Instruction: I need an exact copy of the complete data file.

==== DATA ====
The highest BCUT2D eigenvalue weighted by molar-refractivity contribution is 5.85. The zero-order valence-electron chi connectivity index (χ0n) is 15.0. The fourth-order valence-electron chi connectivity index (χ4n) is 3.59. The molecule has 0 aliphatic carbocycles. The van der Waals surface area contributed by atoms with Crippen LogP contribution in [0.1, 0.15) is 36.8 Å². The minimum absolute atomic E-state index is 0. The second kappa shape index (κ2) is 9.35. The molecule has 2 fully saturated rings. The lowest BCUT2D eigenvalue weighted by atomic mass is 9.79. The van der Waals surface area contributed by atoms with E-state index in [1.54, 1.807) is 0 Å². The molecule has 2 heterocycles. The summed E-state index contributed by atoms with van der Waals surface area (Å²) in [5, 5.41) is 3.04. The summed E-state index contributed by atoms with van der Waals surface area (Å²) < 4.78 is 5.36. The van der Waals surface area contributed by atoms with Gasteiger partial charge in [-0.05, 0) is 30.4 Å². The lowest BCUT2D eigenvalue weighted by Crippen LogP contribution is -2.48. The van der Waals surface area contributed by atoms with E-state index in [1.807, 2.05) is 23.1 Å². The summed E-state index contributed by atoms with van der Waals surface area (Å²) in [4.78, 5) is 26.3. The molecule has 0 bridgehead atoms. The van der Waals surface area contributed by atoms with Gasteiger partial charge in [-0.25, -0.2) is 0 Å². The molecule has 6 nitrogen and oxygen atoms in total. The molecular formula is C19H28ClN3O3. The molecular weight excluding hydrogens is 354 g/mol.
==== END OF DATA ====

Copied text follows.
The highest BCUT2D eigenvalue weighted by molar-refractivity contribution is 5.85. The zero-order valence-electron chi connectivity index (χ0n) is 15.0. The fourth-order valence-electron chi connectivity index (χ4n) is 3.59. The molecule has 0 aliphatic carbocycles. The van der Waals surface area contributed by atoms with Crippen LogP contribution in [0.1, 0.15) is 36.8 Å². The minimum absolute atomic E-state index is 0. The second kappa shape index (κ2) is 9.35. The molecule has 2 fully saturated rings. The lowest BCUT2D eigenvalue weighted by atomic mass is 9.79. The van der Waals surface area contributed by atoms with E-state index in [1.54, 1.807) is 0 Å². The molecule has 2 heterocycles. The summed E-state index contributed by atoms with van der Waals surface area (Å²) in [5, 5.41) is 3.04. The summed E-state index contributed by atoms with van der Waals surface area (Å²) < 4.78 is 5.36. The van der Waals surface area contributed by atoms with Gasteiger partial charge in [-0.05, 0) is 30.4 Å². The lowest BCUT2D eigenvalue weighted by Crippen LogP contribution is -2.48. The van der Waals surface area contributed by atoms with E-state index in [1.807, 2.05) is 23.1 Å². The summed E-state index contributed by atoms with van der Waals surface area (Å²) in [4.78, 5) is 26.3. The molecule has 0 bridgehead atoms. The van der Waals surface area contributed by atoms with Gasteiger partial charge in [-0.25, -0.2) is 0 Å². The molecule has 6 nitrogen and oxygen atoms in total. The molecular formula is C19H28ClN3O3. The molecular weight excluding hydrogens is 354 g/mol.